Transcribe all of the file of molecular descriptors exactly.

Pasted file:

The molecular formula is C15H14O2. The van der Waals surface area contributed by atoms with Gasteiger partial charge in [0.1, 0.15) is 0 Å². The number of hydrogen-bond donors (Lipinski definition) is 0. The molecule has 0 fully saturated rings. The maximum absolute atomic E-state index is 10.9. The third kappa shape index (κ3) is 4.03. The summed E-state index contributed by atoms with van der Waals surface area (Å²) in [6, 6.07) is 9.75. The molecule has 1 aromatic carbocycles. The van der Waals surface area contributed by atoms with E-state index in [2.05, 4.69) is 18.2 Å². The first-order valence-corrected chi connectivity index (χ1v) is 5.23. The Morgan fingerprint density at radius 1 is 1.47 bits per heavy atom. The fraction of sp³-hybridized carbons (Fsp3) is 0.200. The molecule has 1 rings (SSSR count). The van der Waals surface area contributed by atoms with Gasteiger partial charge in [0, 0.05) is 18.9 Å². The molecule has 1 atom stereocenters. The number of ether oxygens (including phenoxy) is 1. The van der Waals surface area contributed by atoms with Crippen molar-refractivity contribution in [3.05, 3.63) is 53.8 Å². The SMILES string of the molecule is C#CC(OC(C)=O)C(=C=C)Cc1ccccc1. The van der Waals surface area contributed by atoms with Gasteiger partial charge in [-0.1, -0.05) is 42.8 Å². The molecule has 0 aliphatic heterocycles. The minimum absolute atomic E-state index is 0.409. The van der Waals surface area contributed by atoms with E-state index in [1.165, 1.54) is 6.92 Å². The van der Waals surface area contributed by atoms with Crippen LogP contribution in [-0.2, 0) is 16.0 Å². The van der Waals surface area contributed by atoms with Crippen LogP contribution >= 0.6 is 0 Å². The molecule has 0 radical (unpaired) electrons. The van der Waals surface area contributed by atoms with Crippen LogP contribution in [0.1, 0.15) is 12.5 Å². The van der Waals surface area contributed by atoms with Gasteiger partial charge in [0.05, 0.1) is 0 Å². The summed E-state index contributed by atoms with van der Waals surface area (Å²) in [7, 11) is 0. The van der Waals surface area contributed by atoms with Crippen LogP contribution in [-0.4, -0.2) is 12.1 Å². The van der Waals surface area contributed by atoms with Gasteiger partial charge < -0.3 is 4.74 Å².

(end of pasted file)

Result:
The molecular formula is C15H14O2. The van der Waals surface area contributed by atoms with Gasteiger partial charge in [0.1, 0.15) is 0 Å². The number of hydrogen-bond donors (Lipinski definition) is 0. The molecule has 0 fully saturated rings. The maximum absolute atomic E-state index is 10.9. The third kappa shape index (κ3) is 4.03. The summed E-state index contributed by atoms with van der Waals surface area (Å²) in [6, 6.07) is 9.75. The molecule has 1 aromatic carbocycles. The van der Waals surface area contributed by atoms with E-state index in [2.05, 4.69) is 18.2 Å². The first-order valence-corrected chi connectivity index (χ1v) is 5.23. The Morgan fingerprint density at radius 1 is 1.47 bits per heavy atom. The fraction of sp³-hybridized carbons (Fsp3) is 0.200. The molecule has 1 rings (SSSR count). The van der Waals surface area contributed by atoms with Gasteiger partial charge in [0, 0.05) is 18.9 Å². The molecule has 1 atom stereocenters. The number of ether oxygens (including phenoxy) is 1. The van der Waals surface area contributed by atoms with Crippen molar-refractivity contribution in [3.05, 3.63) is 53.8 Å². The SMILES string of the molecule is C#CC(OC(C)=O)C(=C=C)Cc1ccccc1. The van der Waals surface area contributed by atoms with Gasteiger partial charge in [-0.1, -0.05) is 42.8 Å². The molecule has 0 aliphatic heterocycles. The minimum absolute atomic E-state index is 0.409. The van der Waals surface area contributed by atoms with E-state index in [1.165, 1.54) is 6.92 Å². The van der Waals surface area contributed by atoms with Crippen LogP contribution in [-0.2, 0) is 16.0 Å². The van der Waals surface area contributed by atoms with Crippen LogP contribution >= 0.6 is 0 Å². The molecule has 0 radical (unpaired) electrons. The van der Waals surface area contributed by atoms with Crippen LogP contribution in [0.1, 0.15) is 12.5 Å². The van der Waals surface area contributed by atoms with Gasteiger partial charge in [0.05, 0.1) is 0 Å². The summed E-state index contributed by atoms with van der Waals surface area (Å²) in [7, 11) is 0. The van der Waals surface area contributed by atoms with Crippen LogP contribution in [-0.4, -0.2) is 12.1 Å². The van der Waals surface area contributed by atoms with Gasteiger partial charge < -0.3 is 4.74 Å².